Translational Animal Science | 2019
Oscillating and static dietary crude protein supply. I. Impacts on intake, digestibility, performance, and nitrogen balance in young Nellore bulls1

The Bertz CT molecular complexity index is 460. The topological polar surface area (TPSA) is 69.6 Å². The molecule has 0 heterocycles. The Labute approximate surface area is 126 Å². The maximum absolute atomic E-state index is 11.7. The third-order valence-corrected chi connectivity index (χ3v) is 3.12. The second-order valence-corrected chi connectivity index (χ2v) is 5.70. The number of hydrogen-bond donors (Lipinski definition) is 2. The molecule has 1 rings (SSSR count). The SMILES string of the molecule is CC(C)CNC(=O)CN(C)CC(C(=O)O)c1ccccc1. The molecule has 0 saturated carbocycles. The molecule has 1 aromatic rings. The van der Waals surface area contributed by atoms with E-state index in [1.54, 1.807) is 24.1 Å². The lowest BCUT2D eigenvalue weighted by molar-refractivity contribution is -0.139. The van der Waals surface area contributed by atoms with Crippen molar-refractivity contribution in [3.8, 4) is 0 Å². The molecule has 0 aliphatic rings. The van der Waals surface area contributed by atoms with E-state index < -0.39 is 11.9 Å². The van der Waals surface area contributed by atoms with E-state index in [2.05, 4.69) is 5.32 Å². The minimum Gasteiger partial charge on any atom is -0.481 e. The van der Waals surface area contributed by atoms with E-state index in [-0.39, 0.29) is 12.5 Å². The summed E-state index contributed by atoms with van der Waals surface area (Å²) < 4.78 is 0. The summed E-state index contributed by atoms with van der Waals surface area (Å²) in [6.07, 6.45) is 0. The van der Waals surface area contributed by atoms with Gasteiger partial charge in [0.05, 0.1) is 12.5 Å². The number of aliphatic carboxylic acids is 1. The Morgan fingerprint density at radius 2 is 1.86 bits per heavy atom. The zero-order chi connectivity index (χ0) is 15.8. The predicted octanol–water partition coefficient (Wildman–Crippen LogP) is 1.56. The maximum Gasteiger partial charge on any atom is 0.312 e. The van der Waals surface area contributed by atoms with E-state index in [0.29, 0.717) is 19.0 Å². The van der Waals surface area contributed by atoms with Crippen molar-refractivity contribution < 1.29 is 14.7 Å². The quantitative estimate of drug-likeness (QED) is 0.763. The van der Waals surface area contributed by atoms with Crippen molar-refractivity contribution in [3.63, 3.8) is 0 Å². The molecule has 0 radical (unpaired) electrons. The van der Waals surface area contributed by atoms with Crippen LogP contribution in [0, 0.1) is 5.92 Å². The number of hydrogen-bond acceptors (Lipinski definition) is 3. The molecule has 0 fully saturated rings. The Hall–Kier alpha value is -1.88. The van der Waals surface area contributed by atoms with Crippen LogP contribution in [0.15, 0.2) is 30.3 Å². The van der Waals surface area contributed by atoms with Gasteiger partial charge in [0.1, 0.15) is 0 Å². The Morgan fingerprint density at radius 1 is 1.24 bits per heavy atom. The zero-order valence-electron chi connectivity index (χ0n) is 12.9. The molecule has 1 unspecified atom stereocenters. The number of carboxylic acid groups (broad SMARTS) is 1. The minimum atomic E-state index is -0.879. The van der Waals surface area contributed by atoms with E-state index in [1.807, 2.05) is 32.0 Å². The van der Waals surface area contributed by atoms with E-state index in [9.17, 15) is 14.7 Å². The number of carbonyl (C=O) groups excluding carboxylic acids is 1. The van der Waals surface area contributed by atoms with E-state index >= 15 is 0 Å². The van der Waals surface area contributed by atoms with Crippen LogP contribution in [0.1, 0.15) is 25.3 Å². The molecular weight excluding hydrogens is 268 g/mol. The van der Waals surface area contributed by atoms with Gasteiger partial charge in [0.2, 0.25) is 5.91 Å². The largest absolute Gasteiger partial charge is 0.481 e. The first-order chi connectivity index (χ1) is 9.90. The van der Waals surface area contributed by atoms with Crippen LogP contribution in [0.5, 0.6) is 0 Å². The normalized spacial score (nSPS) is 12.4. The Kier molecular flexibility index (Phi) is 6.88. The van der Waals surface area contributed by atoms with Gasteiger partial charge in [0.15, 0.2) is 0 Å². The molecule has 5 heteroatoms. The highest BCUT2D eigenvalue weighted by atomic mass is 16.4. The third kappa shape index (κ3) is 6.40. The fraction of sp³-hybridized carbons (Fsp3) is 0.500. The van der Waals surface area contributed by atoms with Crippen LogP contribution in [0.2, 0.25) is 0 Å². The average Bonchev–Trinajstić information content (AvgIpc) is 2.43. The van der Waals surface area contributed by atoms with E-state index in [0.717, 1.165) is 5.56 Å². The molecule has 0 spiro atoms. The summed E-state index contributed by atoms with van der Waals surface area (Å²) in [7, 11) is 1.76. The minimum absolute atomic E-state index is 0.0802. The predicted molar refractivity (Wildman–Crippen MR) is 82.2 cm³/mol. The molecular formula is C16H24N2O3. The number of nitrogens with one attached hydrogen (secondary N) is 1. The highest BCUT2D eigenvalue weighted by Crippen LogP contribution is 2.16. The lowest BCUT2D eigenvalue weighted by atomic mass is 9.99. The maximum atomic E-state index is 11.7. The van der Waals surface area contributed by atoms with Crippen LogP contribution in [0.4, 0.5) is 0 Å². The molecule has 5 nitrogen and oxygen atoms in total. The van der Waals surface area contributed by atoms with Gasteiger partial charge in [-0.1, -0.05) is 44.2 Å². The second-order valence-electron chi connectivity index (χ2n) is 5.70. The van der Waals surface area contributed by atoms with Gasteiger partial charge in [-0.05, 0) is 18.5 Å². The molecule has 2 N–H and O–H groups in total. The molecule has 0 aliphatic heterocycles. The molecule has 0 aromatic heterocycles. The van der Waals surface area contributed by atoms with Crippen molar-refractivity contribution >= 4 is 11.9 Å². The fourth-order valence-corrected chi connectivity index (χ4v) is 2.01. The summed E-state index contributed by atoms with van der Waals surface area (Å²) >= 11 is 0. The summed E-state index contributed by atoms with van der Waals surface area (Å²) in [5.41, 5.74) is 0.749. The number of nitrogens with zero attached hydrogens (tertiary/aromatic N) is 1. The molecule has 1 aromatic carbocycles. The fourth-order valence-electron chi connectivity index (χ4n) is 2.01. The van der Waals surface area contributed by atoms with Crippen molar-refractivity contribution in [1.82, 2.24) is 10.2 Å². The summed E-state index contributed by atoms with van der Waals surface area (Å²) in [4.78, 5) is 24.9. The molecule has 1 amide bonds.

Abstract: Effects of dietary crude protein (CP) supply on intake, digestibility, performance, and N balance were evaluated in young Nellore bulls consuming static or oscillating CP concentrations. Forty-two young bulls (initial BW of 260 ± 8.1 kg; age of 7 ± 1.0 mo) were fed ad libitum and were randomly assigned to receive one of six diets with different CP concentrations for 140 d: 105 (LO), 125 (MD), or 145 g CP /kg DM (HI), and LO to HI (LH), LO to MD (LM), or MD to HI (MH) oscillating CP at a 48-h interval for each feed. At the end of the experiment, bulls were slaughtered to evaluate carcass characteristics. Linear and quadratic effects were used to compare LO, MD, and HI, and specific contrasts were applied to compare oscillating dietary CP treatments vs. MD (125 g CP/kg DM) static treatment. Dry matter intake (DMI) was not affected (P > 0.26) by increasing or oscillating dietary CP. As dietary N concentration increased, there was a subsequent increase in apparent N compounds digestibility (P = 0.02), and no significant difference (P = 0.38) was observed between oscillating LH and MD. Daily total urinary and fecal N increased (P < 0.01) in response to increasing dietary CP. Significant differences were observed between oscillating LM and MH vs. MD, where bulls receiving the LM diet excreted less (P < 0.01; 71.21 g/d) and bulls fed MH excreted more (P < 0.01) urinary N (90.70 g/d) than those fed MD (85.52 g/d). A quadratic effect was observed (P < 0.01) for retained N as a percentage of N intake, where the bulls fed LO had greater N retention than those fed HI, 16.20% and 13.78%, respectively. Both LH and LM had greater (P < 0.01) daily retained N when compared with MD. Performance and carcass characteristics were not affected (P > 0.05) by increasing or oscillating dietary CP. Therefore, these data indicate that although there is no alteration in the performance of growing Nellore bulls fed with oscillating CP diets vs. a static level of 125 g CP/kg DM, nor static low (105 g CP/kg DM) and high (145 g CP/kg DM) levels; there may be undesirable increases in environmental N excretion when the average dietary CP content is increased. The results suggest that dietary CP concentrations of 105, 125 g/kg DM, or within this range can be indicated for finishing young Nellore bulls, since it reaches the requirements, reduces the environmental footprint related to N excretion, and may save on costs of high-priced protein feeds.